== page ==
Spring is here! We’re all feeling great, right?
Our waiting rooms seem to suggest otherwise.
Many parents believe a change in seasons is the cause of the onslaught of cold symptoms affecting their children. But is there any validity to this notion, or is it just an old wives tale?
While many doctors say the rate of infection stays, more or less, constant throughout the year, a sudden shift in temperature does have various effects on our bodies and our immune systems.
Here are just four reasons we seem to get sick when the seasons change.
- In some cases, the cooler temperatures that punctuate a seasonal shift – whether from summer to winter or winter to spring – allow viruses to thrive. The rhinovirus – the culprit behind the common cold – does its most nefarious work in dry, cold temperatures. The unpredictable nature of early spring can yield sudden drops in temperature, weakening our natural nasal defenses and laying waste to the lining that would otherwise protect you.
- Allergies are regularly mistaken for viruses. Particularly in the spring and summer, seasonal allergy sufferers may experience more susceptibility to colds due to their immune systems being preoccupied with fighting off the advances of pollen and ragweed. Additionally, chronic allergies can cause inflammation in your nose and sinuses, blocking mucus, and opening the door to infection and sinusitis.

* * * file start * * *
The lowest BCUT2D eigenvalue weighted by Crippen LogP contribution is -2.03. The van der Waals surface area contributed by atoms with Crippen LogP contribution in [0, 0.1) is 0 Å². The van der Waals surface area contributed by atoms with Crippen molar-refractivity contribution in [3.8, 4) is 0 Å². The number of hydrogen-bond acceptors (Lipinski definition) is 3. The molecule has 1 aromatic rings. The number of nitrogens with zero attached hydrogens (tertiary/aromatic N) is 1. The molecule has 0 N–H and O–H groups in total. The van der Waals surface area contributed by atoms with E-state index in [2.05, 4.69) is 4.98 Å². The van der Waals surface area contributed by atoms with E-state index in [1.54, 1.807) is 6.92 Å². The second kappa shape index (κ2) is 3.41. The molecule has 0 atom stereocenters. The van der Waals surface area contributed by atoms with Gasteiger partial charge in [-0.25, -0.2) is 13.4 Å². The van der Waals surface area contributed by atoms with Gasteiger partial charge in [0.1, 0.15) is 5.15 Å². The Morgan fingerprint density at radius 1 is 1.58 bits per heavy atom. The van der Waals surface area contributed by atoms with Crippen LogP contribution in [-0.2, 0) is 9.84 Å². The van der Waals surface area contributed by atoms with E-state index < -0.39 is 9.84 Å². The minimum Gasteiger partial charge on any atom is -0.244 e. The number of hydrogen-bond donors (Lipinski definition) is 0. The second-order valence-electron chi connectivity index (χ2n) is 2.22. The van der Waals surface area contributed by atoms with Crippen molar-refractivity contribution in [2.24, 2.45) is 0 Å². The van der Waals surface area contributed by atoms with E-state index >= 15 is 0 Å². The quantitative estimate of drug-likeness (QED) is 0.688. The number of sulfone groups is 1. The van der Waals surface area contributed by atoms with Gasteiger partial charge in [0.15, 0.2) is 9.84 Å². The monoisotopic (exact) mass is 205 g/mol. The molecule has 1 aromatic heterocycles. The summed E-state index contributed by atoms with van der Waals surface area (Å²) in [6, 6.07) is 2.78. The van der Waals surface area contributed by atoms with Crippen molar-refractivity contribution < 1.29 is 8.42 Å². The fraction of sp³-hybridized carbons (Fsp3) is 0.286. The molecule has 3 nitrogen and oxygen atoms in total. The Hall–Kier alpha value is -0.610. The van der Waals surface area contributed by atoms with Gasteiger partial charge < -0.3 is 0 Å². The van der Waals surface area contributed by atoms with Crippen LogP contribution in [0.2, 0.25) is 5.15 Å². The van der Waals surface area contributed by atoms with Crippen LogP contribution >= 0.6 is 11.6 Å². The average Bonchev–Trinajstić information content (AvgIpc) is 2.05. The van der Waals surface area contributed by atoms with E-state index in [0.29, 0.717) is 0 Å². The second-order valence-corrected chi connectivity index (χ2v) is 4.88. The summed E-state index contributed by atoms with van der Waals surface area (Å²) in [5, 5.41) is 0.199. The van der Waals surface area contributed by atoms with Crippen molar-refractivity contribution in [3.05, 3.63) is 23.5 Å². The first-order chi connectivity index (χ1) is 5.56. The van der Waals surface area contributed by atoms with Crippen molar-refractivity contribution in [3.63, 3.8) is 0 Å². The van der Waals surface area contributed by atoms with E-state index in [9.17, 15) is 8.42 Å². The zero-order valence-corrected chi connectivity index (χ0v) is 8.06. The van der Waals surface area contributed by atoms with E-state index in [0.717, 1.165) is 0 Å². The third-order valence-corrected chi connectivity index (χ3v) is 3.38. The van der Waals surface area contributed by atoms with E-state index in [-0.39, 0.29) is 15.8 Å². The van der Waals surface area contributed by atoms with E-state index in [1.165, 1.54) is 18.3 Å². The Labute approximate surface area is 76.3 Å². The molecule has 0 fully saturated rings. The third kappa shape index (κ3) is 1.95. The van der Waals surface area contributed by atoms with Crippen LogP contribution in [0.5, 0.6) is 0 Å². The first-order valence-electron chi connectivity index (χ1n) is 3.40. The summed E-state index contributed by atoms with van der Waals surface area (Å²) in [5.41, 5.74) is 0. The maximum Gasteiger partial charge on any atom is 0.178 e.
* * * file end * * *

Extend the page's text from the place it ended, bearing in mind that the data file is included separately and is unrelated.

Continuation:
- Air pressure definitely plays a role in how we feel from day to day, causing bodily reactions related to blood pressure, joint pain, diabetes and more. A significant shift in barometric pressure has also been associated with migraines.
- Ultimately, the arrival of warmer weather means you’re out of the house more often. Being out of the house means you’re around more people. More people means more exposure to germs. And exposure means illness. Thanks, Spring!
Regardless of when illness or irritation strikes – winter, spring, summer, or fall – the best way to ward off its effects remains the same all year long. Practice good hygiene (wash your hands regularly and thoroughly), and make certain your children get plenty of:
- Healthy foods
Whether due to allergies or the common cold, feeling sick when the seasons change is no fun at all – especially as the days begin to warm up and the skies begin to clear. If your child is feeling lousy, drop by KinderMender for assistance. We’re open 7 days a week, 365 days a year, and all season long.